It all started in 2009 - the beginning of the recession in the Midwest, which proved a nasty blow for many business both big and small. However what the recession did do, albeit dubiously, was place a new kind of value on the consumer experience and more importantly, brand loyalty.
"There's an app for that..." was a phrase so heavily used at the tail end of 2010 that my iPhone settings were routinely reminding me that I didn't quite have enough space to fulfill the request. Apps were created, in essence, to curate a sense of loyalty, whether it be to reward a fan or inspire a user to see the world a bit differently. Apps like Instagram positioned themselves uniquely among the microsharing world, and in swift social movement a bevy of instafabulous hipsters began posting photos of their alpaca throws, picture perfect trips to Bali, and coffee art found in artisanal coffee shops across the country.
Instagram differentiated itself quickly as a "place to be seen, and a curated sharing of that scene." So there's no surprise that new platforms have come out of the woodwork. But which interactive experiences will last the test of time?
Jamie Divine, founder of Helleaux - a photo sharing application that shares fashion and the imagery of fashion - is one such platform looking to capture an already active fashion market. There are street-style stars, bloggers, editors, and luxury brands utilizing Instagram to propel their image, so why not use Helleaux, a platform solely dedicated to the fashion world?
Helleaux Fashion World: Photo Sharing on Trend
I was a lucky member of the beta group to test the first version of Helleaux, and I immediately found it impactful. It's helped to shape my language around fashion trends in a way that's unique to the Helleaux brand attitude. The brand attitude is very non-corporate (like the first time I drank a PBR at a garage party and the cops chased me over the fence).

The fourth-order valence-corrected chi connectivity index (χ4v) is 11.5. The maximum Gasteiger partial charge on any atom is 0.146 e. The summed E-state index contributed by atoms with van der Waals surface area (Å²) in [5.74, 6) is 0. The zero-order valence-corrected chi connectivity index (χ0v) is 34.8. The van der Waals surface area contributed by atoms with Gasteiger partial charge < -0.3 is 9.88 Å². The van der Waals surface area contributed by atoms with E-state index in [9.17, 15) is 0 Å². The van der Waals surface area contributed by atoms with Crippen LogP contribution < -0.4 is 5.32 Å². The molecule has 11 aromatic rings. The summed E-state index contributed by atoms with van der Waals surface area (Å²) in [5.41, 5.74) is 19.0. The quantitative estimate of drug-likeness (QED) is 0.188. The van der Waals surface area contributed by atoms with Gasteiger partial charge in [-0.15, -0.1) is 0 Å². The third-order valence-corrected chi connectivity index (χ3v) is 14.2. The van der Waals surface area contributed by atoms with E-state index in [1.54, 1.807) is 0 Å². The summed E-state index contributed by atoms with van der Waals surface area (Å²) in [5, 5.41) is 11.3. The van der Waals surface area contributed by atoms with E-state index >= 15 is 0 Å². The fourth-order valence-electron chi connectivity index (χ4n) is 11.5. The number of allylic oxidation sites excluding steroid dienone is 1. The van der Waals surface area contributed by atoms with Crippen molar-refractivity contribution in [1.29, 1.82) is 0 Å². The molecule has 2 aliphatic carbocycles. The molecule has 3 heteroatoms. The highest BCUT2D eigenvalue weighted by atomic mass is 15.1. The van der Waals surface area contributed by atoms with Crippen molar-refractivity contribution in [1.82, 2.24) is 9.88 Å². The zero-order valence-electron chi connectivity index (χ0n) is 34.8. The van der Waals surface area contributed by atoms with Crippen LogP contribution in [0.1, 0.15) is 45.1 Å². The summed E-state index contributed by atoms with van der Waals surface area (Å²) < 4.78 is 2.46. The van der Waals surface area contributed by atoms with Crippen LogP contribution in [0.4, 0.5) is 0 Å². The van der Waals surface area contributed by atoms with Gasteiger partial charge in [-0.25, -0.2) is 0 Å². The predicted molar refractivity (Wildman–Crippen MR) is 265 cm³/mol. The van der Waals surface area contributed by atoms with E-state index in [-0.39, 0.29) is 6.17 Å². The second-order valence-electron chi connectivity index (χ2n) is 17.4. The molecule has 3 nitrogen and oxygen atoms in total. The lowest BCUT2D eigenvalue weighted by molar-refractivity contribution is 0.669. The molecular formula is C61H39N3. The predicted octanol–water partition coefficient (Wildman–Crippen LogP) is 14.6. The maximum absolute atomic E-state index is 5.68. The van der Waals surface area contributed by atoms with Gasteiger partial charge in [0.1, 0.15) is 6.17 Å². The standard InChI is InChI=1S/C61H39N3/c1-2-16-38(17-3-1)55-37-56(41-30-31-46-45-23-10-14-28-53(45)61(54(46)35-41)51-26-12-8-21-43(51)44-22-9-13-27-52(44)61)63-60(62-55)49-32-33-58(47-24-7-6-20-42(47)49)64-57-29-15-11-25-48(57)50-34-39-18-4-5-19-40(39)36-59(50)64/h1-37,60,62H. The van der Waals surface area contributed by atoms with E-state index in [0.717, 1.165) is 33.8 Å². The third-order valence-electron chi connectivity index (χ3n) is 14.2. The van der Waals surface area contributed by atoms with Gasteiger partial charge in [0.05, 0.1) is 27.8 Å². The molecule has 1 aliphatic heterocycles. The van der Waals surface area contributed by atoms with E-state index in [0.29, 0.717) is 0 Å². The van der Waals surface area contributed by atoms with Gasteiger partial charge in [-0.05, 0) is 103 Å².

The article title suggests that this app is the world's next photo sharing trend, but trends come and go. Helleaux has the potential to draw a following of trendsetters who value the platform as "underground" - which could be just what the fashion world needs right now. Download it and try it for yourself. Create that sense of authenticity with data that you've been missing.
Up Close Helleaux's Jamie Divine
What path did you take after graduating from Carnegie Mellon in 2003?
After studying industrial design at CMU, I was naturally eager to practice as an actual industrial designer and took a job at Whirlpool Corporation in Benton Harbor, MI. I was working on washer/dryers, microwaves, refrigerators--the whole spectrum of household durable goods. The thing with physical objects, though, is that they are expensive to make, they have very long and arduous development cycles, and time to market is then typically in years, not months like with software. It’s a long game that’s not often rewarding.
Frustrated with the experience of what it was actually like practicing as an industrial designer, at the encouragement of a friend of mine from college working in the tech industry at the time, I left Whirlpool and headed to San Francisco to get a job in the tech industry myself. I figured, what the hell, San Francisco has to be better than Benton Harbor, Michigan - and I love computers and the internet.
That’s when things started to really click for me. I pounded the pavement in Silicon Valley and got my first job in tech at a enterprise security analytics startup working as what at they time they called it “Graphics Designer” (but now would more likely be referred to as “User Experience Designer”). I rapidly learned new stuff, became hungrier to be challenged and moved on to work with other development teams in the Bay Area until I eventually landed at Google. There I spent nearly 3.5 phenomenal years working as a designer on a little product called Google Web Search. ;)
Your background comes from the industrial design speciality. How did these skills play into your role as a UX expert for Google?
The thing that was great coming from industrial design, particularly how it was taught at CMU, was that I had this unique perspective of framing design problems to help understand a particular design challenge and begin to develop solutions for it. That perspective remains relevant to the work I do to this very day and is comprised of three distinct lenses:
1. Understand how people work (understanding human behavior)